Asuragen has launched two next-gen sequencing cancer panels and plans to roll them out as services in its CLIA-certified laboratory by the beginning of June. The panels, SuraSeq-200 and SuraSeq-500, assess 200 and 500 hotspot mutations across five and 17 oncogenes, respectively.

The panels were designed in-house using proprietary reagents and methods and have been optimized to assess samples from low-quality formalin-fixed, paraffin-embedded tissue. Asuragen eventually plans to market the reagents themselves as products.

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In Nature this week: association between genome-wide homozygosity and traits like height and cognitive ability, improved CRISPR-Cas9 editing, and more.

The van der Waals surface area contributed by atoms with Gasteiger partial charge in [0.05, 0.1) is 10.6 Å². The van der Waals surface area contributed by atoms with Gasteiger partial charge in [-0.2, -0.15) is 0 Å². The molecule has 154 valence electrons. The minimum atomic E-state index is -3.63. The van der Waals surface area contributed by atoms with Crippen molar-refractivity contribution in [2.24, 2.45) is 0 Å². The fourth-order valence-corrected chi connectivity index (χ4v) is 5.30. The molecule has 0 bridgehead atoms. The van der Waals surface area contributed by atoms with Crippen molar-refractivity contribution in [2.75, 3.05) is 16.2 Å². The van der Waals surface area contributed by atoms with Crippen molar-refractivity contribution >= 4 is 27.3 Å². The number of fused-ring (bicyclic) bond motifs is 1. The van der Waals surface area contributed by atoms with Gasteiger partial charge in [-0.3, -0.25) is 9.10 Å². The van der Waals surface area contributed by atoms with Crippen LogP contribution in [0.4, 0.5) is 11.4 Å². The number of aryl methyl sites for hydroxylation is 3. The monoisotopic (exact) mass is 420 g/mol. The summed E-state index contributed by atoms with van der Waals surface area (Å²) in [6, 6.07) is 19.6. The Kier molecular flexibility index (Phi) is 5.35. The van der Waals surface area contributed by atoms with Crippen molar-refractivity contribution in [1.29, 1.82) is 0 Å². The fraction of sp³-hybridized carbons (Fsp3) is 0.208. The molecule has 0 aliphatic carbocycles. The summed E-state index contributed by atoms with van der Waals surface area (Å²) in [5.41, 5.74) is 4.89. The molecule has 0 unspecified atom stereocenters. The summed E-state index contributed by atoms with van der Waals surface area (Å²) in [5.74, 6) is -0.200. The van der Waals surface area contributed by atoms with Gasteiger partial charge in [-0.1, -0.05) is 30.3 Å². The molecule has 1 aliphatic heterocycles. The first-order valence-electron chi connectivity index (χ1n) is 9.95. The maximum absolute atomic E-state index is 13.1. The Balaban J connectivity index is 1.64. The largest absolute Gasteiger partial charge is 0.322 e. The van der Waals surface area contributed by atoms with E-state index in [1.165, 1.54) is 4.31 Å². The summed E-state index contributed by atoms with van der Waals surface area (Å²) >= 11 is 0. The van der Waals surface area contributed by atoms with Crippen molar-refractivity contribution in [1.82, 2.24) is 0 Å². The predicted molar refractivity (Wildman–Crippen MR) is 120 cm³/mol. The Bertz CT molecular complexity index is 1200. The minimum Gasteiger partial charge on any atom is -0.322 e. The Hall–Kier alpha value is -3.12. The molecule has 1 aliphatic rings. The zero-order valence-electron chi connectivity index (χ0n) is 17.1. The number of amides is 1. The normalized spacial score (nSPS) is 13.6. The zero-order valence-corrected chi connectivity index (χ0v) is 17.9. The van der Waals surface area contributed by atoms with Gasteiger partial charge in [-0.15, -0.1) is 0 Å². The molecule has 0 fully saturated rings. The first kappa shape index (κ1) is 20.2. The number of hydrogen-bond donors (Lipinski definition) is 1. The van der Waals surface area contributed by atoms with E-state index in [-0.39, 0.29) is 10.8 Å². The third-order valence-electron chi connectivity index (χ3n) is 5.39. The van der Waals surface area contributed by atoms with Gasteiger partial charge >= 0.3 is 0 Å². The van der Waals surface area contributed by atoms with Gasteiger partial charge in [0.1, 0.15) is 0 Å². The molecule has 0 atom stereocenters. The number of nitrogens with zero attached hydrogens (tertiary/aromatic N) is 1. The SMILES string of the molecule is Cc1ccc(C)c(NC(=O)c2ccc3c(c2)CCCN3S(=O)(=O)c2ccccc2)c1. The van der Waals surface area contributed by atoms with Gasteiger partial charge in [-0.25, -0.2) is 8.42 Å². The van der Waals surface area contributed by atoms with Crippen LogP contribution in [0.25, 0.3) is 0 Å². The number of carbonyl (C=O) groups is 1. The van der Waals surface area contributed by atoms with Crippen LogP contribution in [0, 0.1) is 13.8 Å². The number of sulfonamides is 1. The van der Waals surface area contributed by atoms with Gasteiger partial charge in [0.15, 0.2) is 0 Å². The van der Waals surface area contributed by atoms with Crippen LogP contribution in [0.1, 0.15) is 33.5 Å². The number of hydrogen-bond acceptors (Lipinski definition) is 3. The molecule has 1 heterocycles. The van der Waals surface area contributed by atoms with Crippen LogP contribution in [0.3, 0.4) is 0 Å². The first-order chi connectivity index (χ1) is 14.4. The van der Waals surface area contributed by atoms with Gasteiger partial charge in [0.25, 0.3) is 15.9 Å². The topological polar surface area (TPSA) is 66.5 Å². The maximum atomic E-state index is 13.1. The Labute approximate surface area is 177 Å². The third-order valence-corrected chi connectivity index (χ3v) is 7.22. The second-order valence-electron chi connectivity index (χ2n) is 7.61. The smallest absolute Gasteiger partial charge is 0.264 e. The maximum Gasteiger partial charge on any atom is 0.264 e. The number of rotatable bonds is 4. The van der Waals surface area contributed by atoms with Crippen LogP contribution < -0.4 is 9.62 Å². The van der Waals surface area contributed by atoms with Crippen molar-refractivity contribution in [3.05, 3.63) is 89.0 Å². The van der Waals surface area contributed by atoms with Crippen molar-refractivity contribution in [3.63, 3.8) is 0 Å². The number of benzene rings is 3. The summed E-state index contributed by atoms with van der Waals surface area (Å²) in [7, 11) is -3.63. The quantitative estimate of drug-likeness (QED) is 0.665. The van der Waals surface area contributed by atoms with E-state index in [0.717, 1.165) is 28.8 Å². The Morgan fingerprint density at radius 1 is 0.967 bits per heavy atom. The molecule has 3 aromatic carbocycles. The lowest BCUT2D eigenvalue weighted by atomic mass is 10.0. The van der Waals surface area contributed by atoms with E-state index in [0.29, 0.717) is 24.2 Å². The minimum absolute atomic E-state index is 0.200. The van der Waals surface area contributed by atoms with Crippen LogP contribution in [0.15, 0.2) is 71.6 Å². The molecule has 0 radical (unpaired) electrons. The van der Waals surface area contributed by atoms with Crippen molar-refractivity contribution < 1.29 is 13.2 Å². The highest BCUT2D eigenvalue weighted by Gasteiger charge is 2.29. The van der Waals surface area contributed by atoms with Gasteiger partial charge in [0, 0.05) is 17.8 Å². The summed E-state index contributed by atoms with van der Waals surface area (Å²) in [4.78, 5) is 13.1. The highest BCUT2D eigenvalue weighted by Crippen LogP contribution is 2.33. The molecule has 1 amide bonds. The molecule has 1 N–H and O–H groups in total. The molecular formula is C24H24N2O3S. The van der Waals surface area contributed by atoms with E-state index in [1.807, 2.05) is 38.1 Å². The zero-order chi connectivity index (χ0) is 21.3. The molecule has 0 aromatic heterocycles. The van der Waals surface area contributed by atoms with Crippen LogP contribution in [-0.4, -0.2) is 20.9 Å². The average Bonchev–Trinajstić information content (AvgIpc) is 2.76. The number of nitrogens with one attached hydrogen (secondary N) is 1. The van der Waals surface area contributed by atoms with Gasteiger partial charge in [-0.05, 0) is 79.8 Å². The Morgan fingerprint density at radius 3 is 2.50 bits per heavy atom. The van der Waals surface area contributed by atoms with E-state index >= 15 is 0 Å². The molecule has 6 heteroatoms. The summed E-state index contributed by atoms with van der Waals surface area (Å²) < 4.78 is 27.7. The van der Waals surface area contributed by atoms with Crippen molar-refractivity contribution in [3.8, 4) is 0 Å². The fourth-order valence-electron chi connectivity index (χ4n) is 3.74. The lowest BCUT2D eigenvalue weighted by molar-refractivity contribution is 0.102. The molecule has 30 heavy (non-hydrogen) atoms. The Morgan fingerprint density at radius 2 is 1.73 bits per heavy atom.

A survey examines how age, political leanings, and more influence how Americans view certain scientific topics, the Associated Press reports.

A researcher who pleaded guilty to making false statements in research reports has been sentenced to four and a half years in prison and must pay $7.2 million back to the NIH.

The BabySeq project to study the risks and benefits of sequencing newborns is underway.

Jul
14
Sponsored by
Agilent Technologies

This online seminar will outline a recent example of the use of molecular barcoding in combination with next-generation sequencing to detect somatic mosaicism in cancer patients.